“Well, she was an American girl/ Raised on promises/ She couldn't help thinkin'/ That there was a little more to life somewhere else”
The song was rumored to be written about a girl who committed suicide by jumping from a residence hall at the University of Florida in Gainesville, Fla., where Petty grew up. The singer has rebuffed these allegations.
“We were singin' bye-bye, Miss American Pie/ Drove my Chevy to the levee, but the levee was dry.”
This song is best known for its cryptic lyrics that have led to much speculation and a slew of interpretations. It is believed to be about the late singer Buddy Holly, who died in a plane crash and to whom McLean dedicated his American Pie album.
“New York to East California. /There's a new wave coming I warn you. /We're the kids in America.”
Though the song says different, Wilde was not actually a kid in America. She grew up in west London, the daughter of rocker Marty Wilde.
“Some folks are born made to wave the flag/ Ooh, they're red, white and blue/ And when the band plays 'Hail to the chief'/ Ooh, they point the cannon at you, Lord”
John Fogerty told Rolling Stone that the song was inspired by David Eisenhower, grandson of President Eisenhower, and Julie Nixon, the daughter of President Nixon, saying, "you just had the feeling that none of these people were going to be involved with the [Vietnam] war.”
“Don't wanna be an American idiot./ Don't want a nation under the new media.”
With its scathing criticism of the American media and national values, Green Day lead vocalist Billy Joe Armstrong never intended the song to be another “America the Beautiful.” Armstrong was inspired to write "American Idiot" after hearing the Lynyrd Skynyrd song "That's How I Like It" on his car radio and strongly disagreeing with its pro-redneck sentimentalities.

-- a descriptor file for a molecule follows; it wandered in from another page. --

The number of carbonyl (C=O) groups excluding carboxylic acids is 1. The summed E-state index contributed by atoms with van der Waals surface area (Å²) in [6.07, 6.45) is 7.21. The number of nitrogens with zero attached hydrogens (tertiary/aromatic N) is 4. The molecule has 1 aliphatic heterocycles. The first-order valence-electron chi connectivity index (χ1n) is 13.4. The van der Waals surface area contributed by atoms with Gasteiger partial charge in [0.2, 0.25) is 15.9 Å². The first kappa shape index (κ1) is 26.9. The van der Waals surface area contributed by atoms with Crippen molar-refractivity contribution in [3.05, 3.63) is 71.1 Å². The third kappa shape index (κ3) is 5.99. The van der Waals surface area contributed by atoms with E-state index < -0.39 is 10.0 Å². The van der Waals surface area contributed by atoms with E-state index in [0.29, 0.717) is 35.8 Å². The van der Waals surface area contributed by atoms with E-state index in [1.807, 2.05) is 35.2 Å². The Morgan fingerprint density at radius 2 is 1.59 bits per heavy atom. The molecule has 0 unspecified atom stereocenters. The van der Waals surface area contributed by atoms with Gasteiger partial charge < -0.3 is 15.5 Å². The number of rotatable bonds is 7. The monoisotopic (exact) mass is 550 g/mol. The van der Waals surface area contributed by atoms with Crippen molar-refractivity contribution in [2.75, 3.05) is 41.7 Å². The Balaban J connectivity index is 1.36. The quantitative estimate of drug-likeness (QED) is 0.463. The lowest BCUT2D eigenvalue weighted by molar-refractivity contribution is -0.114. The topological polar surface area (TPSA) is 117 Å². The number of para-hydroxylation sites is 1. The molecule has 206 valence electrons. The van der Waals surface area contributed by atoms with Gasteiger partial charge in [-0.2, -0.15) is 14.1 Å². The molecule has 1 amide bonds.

“Little ditty about Jack and Diane/ Two American kids growin' up in the heartland”
According to Mellencamp, "Jack & Diane" was written about a relationship he had with a girl who lived near his hometown of Seymour, Ind.
“Man, it’s gonna be hell/ When you hear Mother Freedom/ Start ringin’ her bell”
Keith’s father’s death in a car accident and the tragedy of the 9/11 terrorist attacks prompted Keith to write a song about his father’s faith in the United States. Keith initially refused to record the song and only sang it live at his concerts for military personnel.
Keith would go on to write another patriotic song about his father, 2011's "Made in America."
“Country of ours, the stripes and the stars for the rights that men have died for to protect/ The women and men who have broke their necks for the freedom of speech the United States”
The Detroit native wrote the song to combat allegations from parents and politicians, including the Second Ladies Lynne Cheney and Tipper Gore, that he had influenced criminal behavior in young white Americans.
“So I put my hands up/ They're playin' my song/ I know I'm gonna be OK/ Yeah, it's a party in the U.S.A.”
Cyrus has stated that she feels that the song does not properly reflect her musical capabilities and background, citing that when the song was recorded, she had never actually listened to a Jay-Z song -- an artist who is referenced in the lyrics.
“I pledge allegiance to my Grandma/ For that banana pudding, our piece of Americana/ Our apple pie was supplied through Arm and Hammer”
Off of Jay-Z and West’s Watch the Throne album, the inspirational ballad deals with themes of family, childhood and the American Dream. R&B singer Frank Ocean wrote the vocals for the track.